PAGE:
For the study of the internal structure, an exploratory factor analysis (EFA) was performed first (second and third phase). EFA with Minimum Rank Factor Analysis as the extraction method and oblimin rotation was carried out to explore the factorial structure of the GSCA. The polychoric correlation matrix was used in the EFA. The method for factor extraction was Minimum Rank Factor Analysis; polychoric correlation matrix was used. The recommendations of Lloret-Segura et al., (2014) were taken as a reference and data on the EFA carried out by extraction of factorization of main axes are offered, considering the Bartlett sphericity test and the Kaiser, Meyer and Olkin (KMO) test to assess the applicability of the factor analysis, as well as the extraction of eigenvalues, considering values higher than unity.

Subsequently, the CFA was analyzed in the last phase, (15 items of final version and 1,264 participants), Through a confirmatory factor analysis using WLSMV (Weighted Least Square) estimation with a reparameterization with a value of δ = .05 and forcing a non-orthogonal factor structure was applied to 5 factors model (Enjoyment in Company, Self-efficacy versus boredom, Sense of humor, Imagination and Interest) related. Acceptable model fit is defined according to the following criteria: CFI > .90, TLI > .90 and χ2; p > .05, but a good fit of the model is attained when CFI > .95, TLI > .95 and χ2; p > .05 (Bentler, 1990; Hu & Bentler, 1999).

The evidence of validity of the GSCA was assessed through Spearman correlations with the other variables. In the case of significant findings, we computed Cohen's d to provide an estimate of the effect size of the difference.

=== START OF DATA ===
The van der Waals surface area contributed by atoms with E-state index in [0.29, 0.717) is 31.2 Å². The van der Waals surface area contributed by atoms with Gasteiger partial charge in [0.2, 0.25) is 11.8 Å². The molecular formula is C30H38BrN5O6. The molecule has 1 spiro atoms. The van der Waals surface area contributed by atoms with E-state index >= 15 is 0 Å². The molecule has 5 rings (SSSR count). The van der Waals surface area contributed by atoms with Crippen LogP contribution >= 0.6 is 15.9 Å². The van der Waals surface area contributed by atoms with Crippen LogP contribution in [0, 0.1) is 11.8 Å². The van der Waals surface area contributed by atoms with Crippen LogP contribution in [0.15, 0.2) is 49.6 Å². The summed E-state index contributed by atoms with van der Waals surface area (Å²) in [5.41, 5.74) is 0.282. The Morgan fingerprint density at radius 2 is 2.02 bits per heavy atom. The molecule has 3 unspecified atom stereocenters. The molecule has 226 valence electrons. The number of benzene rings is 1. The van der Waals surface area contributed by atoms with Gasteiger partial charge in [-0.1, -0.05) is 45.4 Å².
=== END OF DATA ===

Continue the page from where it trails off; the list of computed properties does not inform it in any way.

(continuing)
The analyzes were carried out with the 22.0 program (IBM Corp Released, 2013), except for the CFA, which used the MPlus Versión 7.0 program (Muthén & Muthén, 2011).


Internal structure

First an exploratory factor analysis (in the second phase, 54 items version and 621 participants) was carried out, where it was observed that the Bartlett sphericity test was significant (χ2 = 4835.96 df = 105, p < .001) and the KMO test = .794, which indicates the applicability of the factor analysis to the data. On the other hand, we observed 5 factors obtained eigenvalues higher than the unit that explained 63.23% of the variance.

In the last phase, (15 items of final version and 1,264 participants), Through a confirmatory factor analysis using WLSMV (Weighted Least Square) estimation with a reparameterization with a value of δ = .05 and forcing a non-orthogonal factor structure was applied to 5 factors model (Enjoyment in Company, Self-efficacy versus boredom, Sense of humor, Imagination and Interest) related, the following model fit values were observed; χ2 = 658.195, df = 70; p < .001 indicates absence of adjustment; χ2/df = 9.40 this index is somewhat higher than desired; CFI = .931; TLI = .946 suitable values, these results indicate that the modification indices did not present relevant values, so it would not be pertinent to propose any other alternative model. See model in figure 1.

Figure 1.  Estimation of the parameters of the proposed CFA model of 5 related factors. The factors (F1 to F5) are connected with unidirectional arrows with the items included in each factor showing the factorial load. Covariance values between factors are indicated by bidirectional arrows. Arrows on the left with an ‘e'indicate the measure error. F1: Enjoy in Company, F2: Self-efficacy versus boredom, F3: Sense of humor, F4: Imagination and F5: Interest. The parameters λ 11, λ 22, λ 33, λ 44 and λ 55 were set to 1 to determine standardized estimates and variances. * p < .001.